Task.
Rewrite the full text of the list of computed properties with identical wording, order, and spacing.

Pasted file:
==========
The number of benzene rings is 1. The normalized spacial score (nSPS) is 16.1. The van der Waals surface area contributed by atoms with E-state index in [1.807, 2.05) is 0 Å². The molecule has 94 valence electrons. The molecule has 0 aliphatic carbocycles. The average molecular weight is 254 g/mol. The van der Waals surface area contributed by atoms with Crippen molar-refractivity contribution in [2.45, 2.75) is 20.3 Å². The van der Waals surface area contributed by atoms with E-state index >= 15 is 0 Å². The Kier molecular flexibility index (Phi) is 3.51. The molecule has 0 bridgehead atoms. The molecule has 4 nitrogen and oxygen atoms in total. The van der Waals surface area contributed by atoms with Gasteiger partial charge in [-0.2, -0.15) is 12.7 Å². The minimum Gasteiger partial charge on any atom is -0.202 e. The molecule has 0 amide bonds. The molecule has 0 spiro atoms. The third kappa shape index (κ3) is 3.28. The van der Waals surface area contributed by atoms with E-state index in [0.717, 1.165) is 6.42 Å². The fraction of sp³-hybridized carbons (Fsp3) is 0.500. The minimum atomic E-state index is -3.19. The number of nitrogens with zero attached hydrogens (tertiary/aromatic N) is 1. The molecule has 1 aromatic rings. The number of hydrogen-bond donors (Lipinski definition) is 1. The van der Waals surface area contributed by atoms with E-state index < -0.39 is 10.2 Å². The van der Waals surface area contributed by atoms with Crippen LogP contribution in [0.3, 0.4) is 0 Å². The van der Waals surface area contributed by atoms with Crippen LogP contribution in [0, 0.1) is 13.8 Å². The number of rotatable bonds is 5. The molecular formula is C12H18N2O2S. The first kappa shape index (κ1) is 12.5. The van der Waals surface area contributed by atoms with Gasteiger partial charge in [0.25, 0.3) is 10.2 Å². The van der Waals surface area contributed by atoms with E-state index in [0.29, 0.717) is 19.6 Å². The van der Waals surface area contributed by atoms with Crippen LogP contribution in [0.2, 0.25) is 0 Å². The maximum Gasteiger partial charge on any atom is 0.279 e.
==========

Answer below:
The number of benzene rings is 1. The normalized spacial score (nSPS) is 16.1. The van der Waals surface area contributed by atoms with E-state index in [1.807, 2.05) is 0 Å². The molecule has 94 valence electrons. The molecule has 0 aliphatic carbocycles. The average molecular weight is 254 g/mol. The van der Waals surface area contributed by atoms with Crippen molar-refractivity contribution in [2.45, 2.75) is 20.3 Å². The van der Waals surface area contributed by atoms with E-state index >= 15 is 0 Å². The Kier molecular flexibility index (Phi) is 3.51. The molecule has 0 bridgehead atoms. The molecule has 4 nitrogen and oxygen atoms in total. The van der Waals surface area contributed by atoms with Gasteiger partial charge in [-0.2, -0.15) is 12.7 Å². The minimum Gasteiger partial charge on any atom is -0.202 e. The molecule has 0 amide bonds. The molecule has 0 spiro atoms. The third kappa shape index (κ3) is 3.28. The van der Waals surface area contributed by atoms with E-state index in [0.717, 1.165) is 6.42 Å². The fraction of sp³-hybridized carbons (Fsp3) is 0.500. The minimum atomic E-state index is -3.19. The number of nitrogens with zero attached hydrogens (tertiary/aromatic N) is 1. The molecule has 1 aromatic rings. The number of hydrogen-bond donors (Lipinski definition) is 1. The van der Waals surface area contributed by atoms with E-state index < -0.39 is 10.2 Å². The van der Waals surface area contributed by atoms with Crippen LogP contribution in [0.3, 0.4) is 0 Å². The van der Waals surface area contributed by atoms with Crippen LogP contribution in [0, 0.1) is 13.8 Å². The number of rotatable bonds is 5. The molecular formula is C12H18N2O2S. The first kappa shape index (κ1) is 12.5. The van der Waals surface area contributed by atoms with Gasteiger partial charge in [0.25, 0.3) is 10.2 Å². The van der Waals surface area contributed by atoms with E-state index in [0.29, 0.717) is 19.6 Å². The van der Waals surface area contributed by atoms with Crippen LogP contribution in [0.2, 0.25) is 0 Å². The maximum Gasteiger partial charge on any atom is 0.279 e.